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Small Wars Preparations in Support of the Joint Operational Environment 2035

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Small Wars Preparations in Support of the Joint Operational Environment 2035

David B. Parker

The Joint Operational Environment 2035 (JOE 2035) posits globalization, evolving ideological conflict, alternative hubs of authority, and the rise of privatized violence as key contributors towards future conflict and instability.  As a result of these drivers of instability, the U.S. military must prepare across the spectrum of small wars, while maintaining its capacity to transition from one emerging challenge to another with poise and intellect.  Viewing types of small wars as distinctly separate and mutually exclusive is a flawed and myopic vision since the world is an interconnected place and the types of small wars the joint force may encounter in the future will often occur simultaneously and as a result of transnational destabilizing factors.  Therefore, preparations for future small wars must holistically account for stability operations, Foreign Humanitarian Assistance (FHA) and peace operations, and counter-insurgency (COIN) operations and counterterrorism.

Preparations for stability operations in the JOE 2035 are critical for the entire U.S. military. These preparations must include bolstering interagency and international cooperation and integration in order to achieve desired political outcomes.  The goal of stability operations is to apply various instruments of national power by, with, and through host nations and local communities in order to address the drivers of conflicts as identified in the JOE 2035, foster resiliency at home and abroad, and set conditions for sustainable peace and security.  The joint force must prepare to work with interagency, international, and non-governmental partners to effectively support U.S. government efforts to provide for humanitarian relief, the reconstruction of critical infrastructure, the allocation of essential governmental services, and the maintenance or reestablishment of a secure environment.  Some would argue preparations for future stability operations necessitate a comprehensive look at force structures and specializations.  This option will likely prove untenable in a fiscally-constrained environment with force strength limitations.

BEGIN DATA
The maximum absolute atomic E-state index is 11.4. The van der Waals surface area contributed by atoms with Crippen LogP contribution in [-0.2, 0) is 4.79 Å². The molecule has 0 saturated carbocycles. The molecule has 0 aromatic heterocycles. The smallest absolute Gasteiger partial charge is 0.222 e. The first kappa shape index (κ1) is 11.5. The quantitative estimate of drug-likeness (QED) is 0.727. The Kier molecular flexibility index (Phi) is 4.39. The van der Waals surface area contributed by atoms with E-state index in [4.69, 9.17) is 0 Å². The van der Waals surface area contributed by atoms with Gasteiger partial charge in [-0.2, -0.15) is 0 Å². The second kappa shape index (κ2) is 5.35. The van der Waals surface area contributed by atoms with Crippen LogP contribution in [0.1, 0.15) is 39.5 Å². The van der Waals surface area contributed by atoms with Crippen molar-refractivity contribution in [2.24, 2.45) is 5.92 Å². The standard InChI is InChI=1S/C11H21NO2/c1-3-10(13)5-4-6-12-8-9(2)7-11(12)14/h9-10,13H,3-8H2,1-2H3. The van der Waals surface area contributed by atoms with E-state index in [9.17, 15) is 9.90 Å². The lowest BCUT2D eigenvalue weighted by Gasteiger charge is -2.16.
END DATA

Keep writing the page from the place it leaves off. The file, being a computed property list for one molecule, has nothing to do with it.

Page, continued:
Likewise, the U.S. military should resist the temptation to lump stabilization efforts solely under Phase IV of the Joint Operations Planning Process.  Stability operations often occur across the conflict spectrum before, during, and after conflict.  In essence, stability operations are conducted in order to avoid high-end kinetic conflict.  Any member of the U.S. military may find themselves conducting stability operations, which necessitates training across the force for the eventuality of these types of operations.  When properly built into the National Security Strategy, Unified Campaign Plan, integrated country strategies, and theater campaign plans, stability operations in Phase 0 (Shape) and Phase 1 (Deter) are instrumental in mitigating the drivers that can erupt into kinetic conflict.  Evolutions in the U.S. military’s preparations for stability operations in the JOE 2035 should be grounded in intelligent doctrine and policy from which tailored plans are developed in order to address the nuances of each unique situation.  Likewise, the joint force must account for the importance of civil-military cooperation and exercise this integration regularly.  Foreign Humanitarian Assistance (FHA) and peace operations are the perfect vehicles to prepare the U.S. military for the whole-of-government unity of effort required for successful stability operations in the future operating environment.

The U.S. military is never in the lead during FHA and peace operations; the joint force is in a supporting role.  This defining characteristic is a stark reality the U.S. military must become comfortable with in the JOE 2035.  During FHA missions, U.S. military presence results from requests for support from a host nation (HN), the United Nations (UN), and/or an interagency lead or civilian authority.  Assistance provided by the U.S. military during FHA is limited in scope and duration and remains purposed to complement and supplement HN efforts.  Likewise, consent by the parties in a truce is also a fundamental requirement for the presence of UN peacekeepers and peace enforcement operations.  The Geographic Combatant Commanders and components thereof must prepare their forces to meet the challenges of these traditionally non-combat missions across the conflict spectrum.  The future operating environment will, without a doubt, be marked by natural disasters, resource scarcities, disease epidemics, refugee crises, mass migrations, and tenuous peace agreements.  The U.S. military must be prepared to expertly function despite the fog and friction associated with its supporting role, while often times donning the moniker of diplomat, guest, and logistician rather than warfighter during FHA and peace operations.  In fact, many of the 15 fundamentals of peace operations are also requirements for the effective prosecution of counterinsurgency operations in the future operational environment.